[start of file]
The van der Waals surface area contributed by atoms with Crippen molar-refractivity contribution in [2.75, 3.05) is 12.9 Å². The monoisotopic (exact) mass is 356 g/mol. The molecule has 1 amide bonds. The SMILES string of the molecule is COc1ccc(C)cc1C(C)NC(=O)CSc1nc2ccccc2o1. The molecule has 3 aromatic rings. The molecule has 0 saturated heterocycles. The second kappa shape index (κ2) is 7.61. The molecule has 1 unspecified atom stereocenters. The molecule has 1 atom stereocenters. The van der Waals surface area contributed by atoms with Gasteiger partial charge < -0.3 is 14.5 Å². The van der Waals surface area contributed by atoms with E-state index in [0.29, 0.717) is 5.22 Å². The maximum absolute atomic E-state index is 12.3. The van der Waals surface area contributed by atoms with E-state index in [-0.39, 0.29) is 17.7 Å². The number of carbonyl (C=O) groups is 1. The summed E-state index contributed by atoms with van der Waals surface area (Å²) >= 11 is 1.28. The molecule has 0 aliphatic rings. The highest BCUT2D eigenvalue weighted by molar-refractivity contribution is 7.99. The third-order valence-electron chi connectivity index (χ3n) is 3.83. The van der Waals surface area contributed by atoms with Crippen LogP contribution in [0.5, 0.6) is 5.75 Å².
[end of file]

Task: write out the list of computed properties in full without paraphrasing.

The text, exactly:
The van der Waals surface area contributed by atoms with Crippen molar-refractivity contribution in [2.75, 3.05) is 12.9 Å². The monoisotopic (exact) mass is 356 g/mol. The molecule has 1 amide bonds. The SMILES string of the molecule is COc1ccc(C)cc1C(C)NC(=O)CSc1nc2ccccc2o1. The molecule has 3 aromatic rings. The molecule has 0 saturated heterocycles. The second kappa shape index (κ2) is 7.61. The molecule has 1 unspecified atom stereocenters. The molecule has 1 atom stereocenters. The van der Waals surface area contributed by atoms with Gasteiger partial charge < -0.3 is 14.5 Å². The van der Waals surface area contributed by atoms with E-state index in [0.29, 0.717) is 5.22 Å². The maximum absolute atomic E-state index is 12.3. The van der Waals surface area contributed by atoms with E-state index in [-0.39, 0.29) is 17.7 Å². The number of carbonyl (C=O) groups is 1. The summed E-state index contributed by atoms with van der Waals surface area (Å²) >= 11 is 1.28. The molecule has 0 aliphatic rings. The highest BCUT2D eigenvalue weighted by molar-refractivity contribution is 7.99. The third-order valence-electron chi connectivity index (χ3n) is 3.83. The van der Waals surface area contributed by atoms with Crippen LogP contribution in [0.5, 0.6) is 5.75 Å².